Descript, the maker of artificial intelligence-powered audio editing software, is launching a new tier of subscription today called Descript Pro that features access to its Overdub feature.
Overdub, first released in beta last year, is a synthesis tool that lets you effectively create an AI voice double for yourself. That way, if you made a mistake in a recording, the software can fix it while the end result still feels natural and organic. It’s a bit like creating an audio-only deepfake, except you’re doing it to fix your own mistakes instead of trying to impersonate someone else.
Descript says Overdub is now an official feature with the launch of Descript Pro, and it’s available if you pay for the $30-a-month (or $24-a-month billed annually) subscription. Prior to today’s announcement, Descript offered a free tier, a Producer tier for $14 a month (or $10 annually), and a Team tier for $18 a month (or $15 annually). Both of those paid plans are being bundled together into its cheaper offering, or what Descript is calling the Creator Plan, for $15 a month or $12 a month billed annually. It includes everything except Overdub and fewer included transcription hours.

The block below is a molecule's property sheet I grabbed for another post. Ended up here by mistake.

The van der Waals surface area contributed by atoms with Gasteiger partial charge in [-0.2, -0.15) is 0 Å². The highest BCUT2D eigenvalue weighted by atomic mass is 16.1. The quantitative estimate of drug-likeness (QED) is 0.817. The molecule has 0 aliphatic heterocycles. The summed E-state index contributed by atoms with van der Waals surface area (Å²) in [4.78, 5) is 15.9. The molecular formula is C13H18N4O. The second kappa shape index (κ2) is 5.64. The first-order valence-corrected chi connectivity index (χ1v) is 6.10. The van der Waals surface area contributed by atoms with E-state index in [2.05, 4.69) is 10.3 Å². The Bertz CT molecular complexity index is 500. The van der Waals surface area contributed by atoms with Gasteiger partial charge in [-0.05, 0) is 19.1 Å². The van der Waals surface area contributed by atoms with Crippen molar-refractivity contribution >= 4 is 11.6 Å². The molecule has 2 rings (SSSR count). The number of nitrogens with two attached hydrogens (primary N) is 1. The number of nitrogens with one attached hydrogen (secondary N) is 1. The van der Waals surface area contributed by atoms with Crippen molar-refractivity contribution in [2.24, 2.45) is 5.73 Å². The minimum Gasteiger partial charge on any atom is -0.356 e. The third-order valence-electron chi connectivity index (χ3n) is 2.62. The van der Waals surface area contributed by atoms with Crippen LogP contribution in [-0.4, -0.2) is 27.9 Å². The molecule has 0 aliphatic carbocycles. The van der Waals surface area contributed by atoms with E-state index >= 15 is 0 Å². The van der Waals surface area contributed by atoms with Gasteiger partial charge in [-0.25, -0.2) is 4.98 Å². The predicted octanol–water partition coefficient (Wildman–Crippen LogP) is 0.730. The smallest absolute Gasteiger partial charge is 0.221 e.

Beyond Overdub, Descript’s main selling point is that it reimagines audio editing as a kind of collaborative Google Docs-style app, so you can edit the transcription of a podcast or other form of audio recording as if it were a Word document and have the changes reflected in the playback. Descript also functions as a video editor and a transcription service, the latter of which includes AI- and human-aided transcriptions at up to 30 hours for the Pro plan and 10 hours for the Creator one, with the option to purchase additional hours.
The company says its new pro tier also includes “exclusive access to advanced filler word handling, custom audiograms, and flexible publishing and export options.” The filler word handling is an especially useful-sounding feature, as Descript says it can be used to “detect, ignore, and delete filler words like ‘you know,’ ‘like,’ and ‘kind of’” to make an audio recording sound more smooth and professional.
CEO Andrew Mason tells The Verge, “In our internal testing, we’ve found that removing filler words from Zoom meeting recordings reduces the length by about 10 percent.”